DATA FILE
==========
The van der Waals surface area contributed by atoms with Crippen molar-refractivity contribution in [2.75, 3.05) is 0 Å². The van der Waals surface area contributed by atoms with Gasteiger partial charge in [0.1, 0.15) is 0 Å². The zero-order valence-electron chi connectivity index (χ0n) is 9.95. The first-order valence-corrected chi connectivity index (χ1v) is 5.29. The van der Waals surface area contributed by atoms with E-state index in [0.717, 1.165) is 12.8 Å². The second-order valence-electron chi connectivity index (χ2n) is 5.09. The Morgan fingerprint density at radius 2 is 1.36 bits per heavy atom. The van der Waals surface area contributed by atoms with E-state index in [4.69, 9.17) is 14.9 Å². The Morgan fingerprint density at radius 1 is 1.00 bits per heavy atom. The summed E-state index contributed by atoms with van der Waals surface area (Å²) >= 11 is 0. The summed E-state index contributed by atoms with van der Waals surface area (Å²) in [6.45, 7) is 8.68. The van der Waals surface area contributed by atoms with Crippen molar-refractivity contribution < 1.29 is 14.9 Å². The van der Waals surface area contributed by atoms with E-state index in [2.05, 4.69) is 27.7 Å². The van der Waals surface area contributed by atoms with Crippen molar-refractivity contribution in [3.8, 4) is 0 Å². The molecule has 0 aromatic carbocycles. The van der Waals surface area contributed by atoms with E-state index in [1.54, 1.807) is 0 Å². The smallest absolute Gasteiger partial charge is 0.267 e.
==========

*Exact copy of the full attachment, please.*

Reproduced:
The van der Waals surface area contributed by atoms with Crippen molar-refractivity contribution in [2.75, 3.05) is 0 Å². The van der Waals surface area contributed by atoms with Gasteiger partial charge in [0.1, 0.15) is 0 Å². The zero-order valence-electron chi connectivity index (χ0n) is 9.95. The first-order valence-corrected chi connectivity index (χ1v) is 5.29. The van der Waals surface area contributed by atoms with E-state index in [0.717, 1.165) is 12.8 Å². The second-order valence-electron chi connectivity index (χ2n) is 5.09. The Morgan fingerprint density at radius 2 is 1.36 bits per heavy atom. The van der Waals surface area contributed by atoms with E-state index in [4.69, 9.17) is 14.9 Å². The Morgan fingerprint density at radius 1 is 1.00 bits per heavy atom. The summed E-state index contributed by atoms with van der Waals surface area (Å²) >= 11 is 0. The summed E-state index contributed by atoms with van der Waals surface area (Å²) in [6.45, 7) is 8.68. The van der Waals surface area contributed by atoms with Crippen molar-refractivity contribution < 1.29 is 14.9 Å². The van der Waals surface area contributed by atoms with E-state index in [2.05, 4.69) is 27.7 Å². The van der Waals surface area contributed by atoms with Crippen molar-refractivity contribution in [3.8, 4) is 0 Å². The molecule has 0 aromatic carbocycles. The van der Waals surface area contributed by atoms with E-state index in [1.54, 1.807) is 0 Å². The smallest absolute Gasteiger partial charge is 0.267 e.